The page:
Like it or not, if you’re playing a tabletop RPG such as D&D 5e, there is a story that your table is playing through. I’m not saying that your table is putting on a theatrical performance (you could be!), but there is a story being told here.
Usually, this story involves a group of adventurers combating their adversaries and attempting to accomplish something spectacular. However, the life of an adventurer is not as glorious as you might imagine. People die, actually people die gruesomely. Not to mention surviving these trials will certainly impact you physically, mentally, and emotionally for the rest of your life.
Not everyone is cut out for this difficult life. Some can last a while, but eventually, they have hit their limits and want out. Thankfully, adventurers are generally paid quite well for their efforts so early retirement is easily in the cards for them!
What I mean by this is that not every player character’s ending needs to be either the character’s death or the end of the campaign. Allowing your players to retire their characters gives them more control over their portion of the story. Which in my opinion is a good thing.
Hilariously, retiring a character to safety is one of the improvements you can choose from after a “level-up” in Apocalypse World. This certainly is not the first mechanic that I’ve borrowed from PBtA games either.
Let’s talk about retirement and how an adventurer can afford a life of comfort after like a year of working their ass off. What? I’m not bitter.
Why Retire a Character?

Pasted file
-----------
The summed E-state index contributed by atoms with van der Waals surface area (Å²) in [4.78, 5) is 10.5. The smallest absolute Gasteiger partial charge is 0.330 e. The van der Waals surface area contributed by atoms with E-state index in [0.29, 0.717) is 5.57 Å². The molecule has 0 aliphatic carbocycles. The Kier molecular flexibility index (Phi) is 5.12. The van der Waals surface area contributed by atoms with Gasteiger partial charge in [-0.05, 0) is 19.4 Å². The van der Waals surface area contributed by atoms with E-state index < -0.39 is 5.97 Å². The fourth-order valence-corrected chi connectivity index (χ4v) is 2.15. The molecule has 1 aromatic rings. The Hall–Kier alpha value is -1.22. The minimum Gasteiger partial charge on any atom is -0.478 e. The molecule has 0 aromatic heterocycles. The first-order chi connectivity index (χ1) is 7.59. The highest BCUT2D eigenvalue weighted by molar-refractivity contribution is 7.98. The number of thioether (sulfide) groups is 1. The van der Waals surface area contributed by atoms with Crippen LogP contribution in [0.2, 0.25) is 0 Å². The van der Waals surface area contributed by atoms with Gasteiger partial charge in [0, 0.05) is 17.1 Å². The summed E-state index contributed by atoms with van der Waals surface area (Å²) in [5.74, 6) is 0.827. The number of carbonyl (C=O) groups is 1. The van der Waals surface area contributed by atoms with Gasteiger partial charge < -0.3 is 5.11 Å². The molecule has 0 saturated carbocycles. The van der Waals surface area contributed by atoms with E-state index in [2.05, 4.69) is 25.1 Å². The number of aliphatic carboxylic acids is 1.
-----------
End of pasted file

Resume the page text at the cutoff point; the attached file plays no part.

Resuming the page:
Before you pull the trigger and retire your character you should first understand why you want to do so. Is this a narrative decision that your character would make? Is this a personal decision because you want to play a new character? There are no wrong answers.
The only suggestion I would make is that you talk to your DM/GM before you do so. Giving them a heads-up that something is going to change drastically is a nice thing to do. It’s also beneficial for you as you can both then brainstorm the best way to give your character an exit from their current situation.
Here are just a few reasons why you might retire a character before they’ve seen the campaign through. There are, of course, a plethora of other reasons as well!
A Change of Heart or Circumstance
Sometimes the situation just changes. Your character joined the group for a reason and either that goal has been met or the situation has made that goal impossible to accomplish. At this point, the only reason your character is still with the party is that they’ve bonded deeply with the group.
Honestly, that’s reason enough to stay for most people, but there’s nothing wrong with realizing that this situation is not what it once was and your character wishes to take their leave. What they’ll do next is up to you and the DM.